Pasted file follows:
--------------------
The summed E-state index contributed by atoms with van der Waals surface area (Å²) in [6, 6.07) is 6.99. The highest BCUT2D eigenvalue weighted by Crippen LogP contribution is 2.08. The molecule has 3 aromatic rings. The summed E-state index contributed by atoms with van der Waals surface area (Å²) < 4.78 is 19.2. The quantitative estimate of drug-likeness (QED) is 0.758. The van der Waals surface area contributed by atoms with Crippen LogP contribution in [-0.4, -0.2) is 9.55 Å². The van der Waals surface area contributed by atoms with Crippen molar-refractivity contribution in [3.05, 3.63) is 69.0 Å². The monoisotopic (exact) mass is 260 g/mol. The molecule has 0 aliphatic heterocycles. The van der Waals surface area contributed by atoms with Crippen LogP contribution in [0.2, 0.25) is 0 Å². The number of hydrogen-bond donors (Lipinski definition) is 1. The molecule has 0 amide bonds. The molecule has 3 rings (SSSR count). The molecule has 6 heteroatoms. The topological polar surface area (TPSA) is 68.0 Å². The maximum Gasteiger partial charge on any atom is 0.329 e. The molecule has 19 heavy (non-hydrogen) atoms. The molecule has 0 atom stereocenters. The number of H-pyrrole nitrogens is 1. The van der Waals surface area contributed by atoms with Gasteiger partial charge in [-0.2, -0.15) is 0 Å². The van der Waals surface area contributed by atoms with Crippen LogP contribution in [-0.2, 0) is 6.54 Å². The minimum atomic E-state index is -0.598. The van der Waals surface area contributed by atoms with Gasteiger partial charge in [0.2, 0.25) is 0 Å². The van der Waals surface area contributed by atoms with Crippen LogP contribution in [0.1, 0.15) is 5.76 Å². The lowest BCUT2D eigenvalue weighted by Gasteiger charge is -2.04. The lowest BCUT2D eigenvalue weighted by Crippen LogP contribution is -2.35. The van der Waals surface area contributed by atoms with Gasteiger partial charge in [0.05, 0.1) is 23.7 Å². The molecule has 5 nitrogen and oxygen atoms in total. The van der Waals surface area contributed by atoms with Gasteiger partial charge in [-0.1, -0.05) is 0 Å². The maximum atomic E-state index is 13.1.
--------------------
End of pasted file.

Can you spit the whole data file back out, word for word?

The summed E-state index contributed by atoms with van der Waals surface area (Å²) in [6, 6.07) is 6.99. The highest BCUT2D eigenvalue weighted by Crippen LogP contribution is 2.08. The molecule has 3 aromatic rings. The summed E-state index contributed by atoms with van der Waals surface area (Å²) < 4.78 is 19.2. The quantitative estimate of drug-likeness (QED) is 0.758. The van der Waals surface area contributed by atoms with Crippen LogP contribution in [-0.4, -0.2) is 9.55 Å². The van der Waals surface area contributed by atoms with Crippen molar-refractivity contribution in [3.05, 3.63) is 69.0 Å². The monoisotopic (exact) mass is 260 g/mol. The molecule has 0 aliphatic heterocycles. The van der Waals surface area contributed by atoms with Crippen LogP contribution in [0.2, 0.25) is 0 Å². The number of hydrogen-bond donors (Lipinski definition) is 1. The molecule has 0 amide bonds. The molecule has 3 rings (SSSR count). The molecule has 6 heteroatoms. The topological polar surface area (TPSA) is 68.0 Å². The maximum Gasteiger partial charge on any atom is 0.329 e. The molecule has 19 heavy (non-hydrogen) atoms. The molecule has 0 atom stereocenters. The number of H-pyrrole nitrogens is 1. The van der Waals surface area contributed by atoms with Gasteiger partial charge in [-0.2, -0.15) is 0 Å². The van der Waals surface area contributed by atoms with Crippen LogP contribution in [-0.2, 0) is 6.54 Å². The minimum atomic E-state index is -0.598. The van der Waals surface area contributed by atoms with Gasteiger partial charge in [0.2, 0.25) is 0 Å². The van der Waals surface area contributed by atoms with Crippen LogP contribution in [0.1, 0.15) is 5.76 Å². The lowest BCUT2D eigenvalue weighted by Gasteiger charge is -2.04. The lowest BCUT2D eigenvalue weighted by Crippen LogP contribution is -2.35. The van der Waals surface area contributed by atoms with Gasteiger partial charge in [0.05, 0.1) is 23.7 Å². The molecule has 5 nitrogen and oxygen atoms in total. The van der Waals surface area contributed by atoms with Gasteiger partial charge in [-0.1, -0.05) is 0 Å². The maximum atomic E-state index is 13.1.